I was right that there is a common divisor with the set but it's not 3 or 9 or 22. Nope, it's clear now that it's good old 5 & 10. It's also clear that a meticulously thought out set was disrupted by events after the end of the 1966 baseball season.
Let's take another count of Captains: 14 are known with a single lineup, 40 with two, 26 with three and 6 with four. 86 players and 90 poses in all. Let's also look at what I called the 66'ers last time out, i.e. players who retired or changed teams after the 1966 season as the player's team at the end of play is what is reflected in the set.
66'ers? There are six: Clete Boyer, Don Lock, Floyd Robinson and John Romano from the AL, all of whom would be in the NL for '67, Sandy Koufax, and one more, who we'll get around to in a second.
After I thought there had to be 198 lineups to make the math work for the set, I did a survey of each player's position. What I found out was that most positions proved out to 10 players per, with 30 Outfielders as no LCR distinction was made by Topps. Additionally, it looked an even split for AL and NL players at each position but I was missing four: 2 Shortstops, a 3rd baseman and a pitcher. Since only 86 subjects are known this made a lot of sense but 90 cards would have to comprise a full set with even distribution. So, I took a closer look at the phantoms to see what was up with that.
One, Jerry Grote, a catcher for the Mets, was at a position that proved out to 10 players, so it seems he really was a no-print. His inclusion in the Standard Catalog checklist means he must have been mistaken for Dick Groat along the way (by moi). This leaves four players, all rumored to be in the set but never seen as Captains and all of whom appear in lineups: Brooks Robinson, clearly a 3rd baseman, Bob Gibson, obviously a pitcher, Bert Campaneris, a full time shortstop by 1966 and Roy McMillan, also a shortstop. Four holes filled perfectly, even down the the AL and NL split (2 of each)! Let's call these guys the Phantoms for real now.
The omission of McMillan is the easiest one of the 66'ers to explain as he was released by the Mets on October 17th, 1966. This also helps with the timeline as does the November 18th retirement of Sandy Koufax, who is a two-lineup Captain. Other than McMillan, who retired early enough to have his picture pulled from the set but not his lineup spot, and Koufax, who retired late enough to still be included as a Captain, the other four 66'ers were traded from the AL to the NL. In order: Clete Boyer went from the Yankees to the Braves on November 29th, Don Lock from the Senators to the Phillies the next day, Floyd Robinson went for the White Sox to the Reds on December 15th and John Romano also was dealt by the Pale Hose and joined the Cardinals the day before his ex-teammate.
There is no real correlation, save one explained below, between lineup appearances and the 66'ers as the traded players were on 3,2,1 and 4 respectively. Where I think the congruity occurs is with the four players having pose variations and the four missing Phantoms. Clearly the four Phantoms were meant to be in the set if they appeared in various lineups but when the 66'ers who retired or were traded after McMillan did had to be dealt with by Topps they were partially wiped out of existence in the set and replaced by the four pose variants, all of whom had significant fame at the time (Matty Alou won the 1966 NL batting crown if you were wondering).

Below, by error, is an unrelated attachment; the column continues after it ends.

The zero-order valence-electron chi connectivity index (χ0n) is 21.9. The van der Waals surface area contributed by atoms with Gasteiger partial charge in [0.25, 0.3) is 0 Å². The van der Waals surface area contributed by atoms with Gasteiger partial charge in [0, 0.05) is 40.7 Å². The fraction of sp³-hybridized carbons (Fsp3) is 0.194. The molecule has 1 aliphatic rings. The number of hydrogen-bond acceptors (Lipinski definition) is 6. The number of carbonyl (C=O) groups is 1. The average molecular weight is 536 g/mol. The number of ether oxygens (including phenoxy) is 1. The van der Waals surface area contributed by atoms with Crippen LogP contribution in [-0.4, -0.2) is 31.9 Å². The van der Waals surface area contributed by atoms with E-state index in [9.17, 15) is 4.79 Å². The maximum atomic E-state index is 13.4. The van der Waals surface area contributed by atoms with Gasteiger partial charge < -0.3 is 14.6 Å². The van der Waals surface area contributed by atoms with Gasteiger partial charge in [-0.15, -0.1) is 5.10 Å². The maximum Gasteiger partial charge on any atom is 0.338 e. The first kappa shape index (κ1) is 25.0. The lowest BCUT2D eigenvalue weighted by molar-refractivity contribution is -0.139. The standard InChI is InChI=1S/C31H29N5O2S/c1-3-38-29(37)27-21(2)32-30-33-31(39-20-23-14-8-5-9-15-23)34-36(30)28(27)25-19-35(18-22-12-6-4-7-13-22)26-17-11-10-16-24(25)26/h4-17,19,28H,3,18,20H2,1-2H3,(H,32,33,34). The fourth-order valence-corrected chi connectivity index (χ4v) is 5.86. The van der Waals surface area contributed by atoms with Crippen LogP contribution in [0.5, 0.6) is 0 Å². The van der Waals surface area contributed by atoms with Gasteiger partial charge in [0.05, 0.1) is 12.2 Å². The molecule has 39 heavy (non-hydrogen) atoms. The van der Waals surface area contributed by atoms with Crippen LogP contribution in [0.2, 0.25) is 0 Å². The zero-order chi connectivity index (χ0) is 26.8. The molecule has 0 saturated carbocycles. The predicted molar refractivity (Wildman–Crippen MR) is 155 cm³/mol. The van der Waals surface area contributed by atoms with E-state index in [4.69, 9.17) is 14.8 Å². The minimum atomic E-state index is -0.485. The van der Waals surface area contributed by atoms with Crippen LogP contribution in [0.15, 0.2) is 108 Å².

This suggests to me a second print run, with the four pose variants and without three of the four remaining 66'ers; Romano being the exception. I suspect the 66'ers are Phantoms entwined in the complex mechanics of order created by Topps and one affected the other production wise among a small group of Captains. Why these contortions were necessary are a mystery; it's not like Topps included a checklist with the set or a chart detailing the intricate logic of its construction.
Topps likely did not plan for any player to be on more than three lineups but instead of filling holes in a very complicated ordering of the subjects and positions, I think the six players with four lineups were merely run off an extra time to replace the 66'ers. Romano was probably too locked in to too many lineups to be pulled so he was given an extra print. I may be running around in circles but I think this means one more pose variation is yet to be uncovered as one of the Phantoms is also a 66'er and it seems like one hole would remain otherwise. Perhaps alleged cropping differences are also due to a second print run.
This rejiggering also led to some production problems I think. This Groat card has Matty appearing twice in the lineup:
I'm sure that was supposed to be Felipe-too bad Jesus wasn't around! Actually, the Frank Robinson Orioles cap variation has Brooks and Floyd in the lineup; all three Robinson's on one card. Check it out.
I am going to leave off with team checklists for the set. Even though teams are not given on the cards, a player's team at the end of 1966 clearly controlled content so you can consider this list definitive for the 86 known subjects (No Prints are not shown):
|ROBINSON||FRANK (2) ||ORIOLES |
|ALOU||MATTY (2) ||PIRATES|
|CLEMENTE||ROBERTO (2) ||PIRATES|
|MANTLE||MICKEY (2) ||YANKEES|
I will probably have a little more to say on this set-still thinking things through a bit but we'll see!
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